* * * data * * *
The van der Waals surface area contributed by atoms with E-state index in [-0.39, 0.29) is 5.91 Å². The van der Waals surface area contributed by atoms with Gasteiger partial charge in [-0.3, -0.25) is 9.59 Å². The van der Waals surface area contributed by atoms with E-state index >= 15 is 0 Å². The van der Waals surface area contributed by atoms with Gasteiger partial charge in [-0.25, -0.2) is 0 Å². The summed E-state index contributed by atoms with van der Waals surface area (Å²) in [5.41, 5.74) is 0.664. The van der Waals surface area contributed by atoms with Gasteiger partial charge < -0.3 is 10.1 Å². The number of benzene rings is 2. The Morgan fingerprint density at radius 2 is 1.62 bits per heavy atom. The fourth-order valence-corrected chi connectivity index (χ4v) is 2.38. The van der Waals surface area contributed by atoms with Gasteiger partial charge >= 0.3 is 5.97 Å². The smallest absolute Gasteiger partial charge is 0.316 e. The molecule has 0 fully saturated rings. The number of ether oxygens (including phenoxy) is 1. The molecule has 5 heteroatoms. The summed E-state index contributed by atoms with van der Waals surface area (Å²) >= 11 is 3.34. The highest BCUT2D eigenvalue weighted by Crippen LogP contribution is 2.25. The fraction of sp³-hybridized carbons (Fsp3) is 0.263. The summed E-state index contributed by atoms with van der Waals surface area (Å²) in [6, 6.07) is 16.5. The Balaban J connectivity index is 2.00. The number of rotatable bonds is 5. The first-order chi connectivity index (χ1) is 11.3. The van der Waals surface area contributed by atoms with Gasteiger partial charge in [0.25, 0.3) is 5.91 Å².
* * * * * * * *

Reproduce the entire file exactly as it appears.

The van der Waals surface area contributed by atoms with E-state index in [-0.39, 0.29) is 5.91 Å². The van der Waals surface area contributed by atoms with Gasteiger partial charge in [-0.3, -0.25) is 9.59 Å². The van der Waals surface area contributed by atoms with E-state index >= 15 is 0 Å². The van der Waals surface area contributed by atoms with Gasteiger partial charge in [-0.25, -0.2) is 0 Å². The summed E-state index contributed by atoms with van der Waals surface area (Å²) in [5.41, 5.74) is 0.664. The van der Waals surface area contributed by atoms with Gasteiger partial charge < -0.3 is 10.1 Å². The number of benzene rings is 2. The Morgan fingerprint density at radius 2 is 1.62 bits per heavy atom. The fourth-order valence-corrected chi connectivity index (χ4v) is 2.38. The van der Waals surface area contributed by atoms with Gasteiger partial charge >= 0.3 is 5.97 Å². The smallest absolute Gasteiger partial charge is 0.316 e. The molecule has 0 fully saturated rings. The number of ether oxygens (including phenoxy) is 1. The molecule has 5 heteroatoms. The summed E-state index contributed by atoms with van der Waals surface area (Å²) >= 11 is 3.34. The highest BCUT2D eigenvalue weighted by Crippen LogP contribution is 2.25. The fraction of sp³-hybridized carbons (Fsp3) is 0.263. The summed E-state index contributed by atoms with van der Waals surface area (Å²) in [6, 6.07) is 16.5. The Balaban J connectivity index is 2.00. The number of rotatable bonds is 5. The first-order chi connectivity index (χ1) is 11.3. The van der Waals surface area contributed by atoms with Gasteiger partial charge in [0.25, 0.3) is 5.91 Å².